A higher rate of inflation can be the result of increasing demand outpacing supply or supply shocks, such as disruptions in the oil supply. Given the slow pace of employment and wage growth, combined with the slack in capacity that exists around the world, we do not expect inflation from that source. Around the globe, countries are trying to depress their currencies. They are trying to make their goods cheaper. This is deflationary for countries that are not devaluing their currencies or that tend to run trade deficits, like the U.S. One can argue that no one wins a currency war. Our point is that countries engage in this behavior when they want to increase exports, which they are inclined to do when they have extra capacity. Put another way, people around the globe are not demanding higher prices. Thus, demand could increase before inflation rises. We do believe a higher rate of inflation is likely eventually. First the excesses and deflationary forces need to be worked out of the system.

Supply shocks can occur without warning. When we say they are not on our horizon, we mean we cannot predict their timing in the near term. Disruption in the Middle East is the poster child of supply shock. A sudden increase in oil prices would be inflationary in the short run. It probably would not last. The supply would be reinstated; alternatives would be found; or, the higher prices would curtail demand, thereby easing prices.

Eventually, interest rates likely to rise in two-steps-up, one-step-down fashion
We are the first to admit that economic forecasting is highly imprecise. Rising inflation and/or interest rates might surface earlier than we expect. Currently, we do not expect a dramatic rise in rates, because rising rates will be self-correcting. Rising interest rates will slow the sale of items bought on credit (e.g., automobiles, houses, factories, and equipment). We expect rates to rise, the economy to weaken, and rates to fall (but not back to the initial level). Thus, the increase will appear saw-toothed. Investors' expectations get priced into the markets. Since the Fed has indicated when it will take its foot off the accelerator—not to be confused with hitting the brake—markets presumably will act before unemployment reaches 6.5%. Thus, we expect rates to rise in the second half of 2014, before the Fed adjusts its course, in 2015.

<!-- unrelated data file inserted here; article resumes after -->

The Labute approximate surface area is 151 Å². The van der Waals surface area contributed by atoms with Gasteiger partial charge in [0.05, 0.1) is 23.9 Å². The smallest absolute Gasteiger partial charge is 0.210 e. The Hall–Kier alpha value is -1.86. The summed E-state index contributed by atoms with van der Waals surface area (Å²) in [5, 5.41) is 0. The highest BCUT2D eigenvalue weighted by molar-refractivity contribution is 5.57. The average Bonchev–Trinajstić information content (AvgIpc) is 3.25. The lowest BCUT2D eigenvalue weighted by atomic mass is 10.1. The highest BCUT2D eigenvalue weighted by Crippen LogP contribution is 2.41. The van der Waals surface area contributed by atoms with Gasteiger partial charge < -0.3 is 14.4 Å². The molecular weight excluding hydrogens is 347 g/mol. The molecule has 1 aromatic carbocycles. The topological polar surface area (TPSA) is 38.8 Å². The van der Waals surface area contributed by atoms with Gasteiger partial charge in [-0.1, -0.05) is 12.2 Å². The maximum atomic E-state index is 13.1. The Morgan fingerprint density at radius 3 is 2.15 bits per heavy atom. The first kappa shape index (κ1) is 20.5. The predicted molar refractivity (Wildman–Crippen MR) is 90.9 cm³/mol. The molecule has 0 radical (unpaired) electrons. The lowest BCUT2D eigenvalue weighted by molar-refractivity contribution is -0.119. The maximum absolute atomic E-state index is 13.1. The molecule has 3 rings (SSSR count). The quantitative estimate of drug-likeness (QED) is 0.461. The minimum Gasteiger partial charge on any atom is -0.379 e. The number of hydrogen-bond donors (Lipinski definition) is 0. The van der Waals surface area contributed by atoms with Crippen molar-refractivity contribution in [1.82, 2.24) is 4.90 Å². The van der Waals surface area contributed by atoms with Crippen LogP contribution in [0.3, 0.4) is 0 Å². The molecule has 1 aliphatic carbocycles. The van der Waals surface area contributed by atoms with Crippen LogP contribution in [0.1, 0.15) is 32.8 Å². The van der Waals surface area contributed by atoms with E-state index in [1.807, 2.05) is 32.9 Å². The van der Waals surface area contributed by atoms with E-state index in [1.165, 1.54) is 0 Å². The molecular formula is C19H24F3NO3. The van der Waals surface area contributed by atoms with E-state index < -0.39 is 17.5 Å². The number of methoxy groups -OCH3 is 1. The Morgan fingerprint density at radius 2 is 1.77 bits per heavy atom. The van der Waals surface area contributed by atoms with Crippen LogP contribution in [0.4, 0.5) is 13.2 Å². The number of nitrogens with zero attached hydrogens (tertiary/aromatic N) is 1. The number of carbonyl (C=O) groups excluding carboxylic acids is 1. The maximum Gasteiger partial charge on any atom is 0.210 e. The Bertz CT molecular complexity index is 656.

Stocks could prosper amid higher rates, if growth expectations also climb
We also expect that interest rates will, over the long run, exceed the inflation rate. Currently yields on government bonds maturing in up to a decade or more are below the inflation rate. We might see inflation rates rise before interest rates rise. And the Fed may tolerate some inflation to make sure the economy is hot enough for growth to be self-sustaining. But once interest rates start rising, we expect their rise to be larger than that of inflation. Bond prices obviously suffer in the face of rising rates. The question is: What will happen to stocks? This can't be answered definitively. Higher interest rates will be a headwind as the future dividends will be discounted at a higher rate, just as the cash flows from bonds are discounted at a higher rate. However, investors will likely expect an increase in the amount of dividends that companies pay, due to the growth of the economy and inflation. This is positive for stocks. Whether the downward force of higher discount rates outweighs the upward force of increased growth expectations remains to be seen. We think the upward force will tend to win out, leading to slightly higher multiples. Higher interest rates will be seen as certain, while future growth will not. Stock market volatility is apt to rise in the face of higher uncertainty about interest rates and growth rates.

One of the difficult lessons of market history is that markets can remain rich or cheap far longer than one might expect, as the buildup of various bubbles has indicated. Bonds may remain rich—and hence interest rates low—longer than we expect, especially given the power and willingness of central banks to achieve such a goal.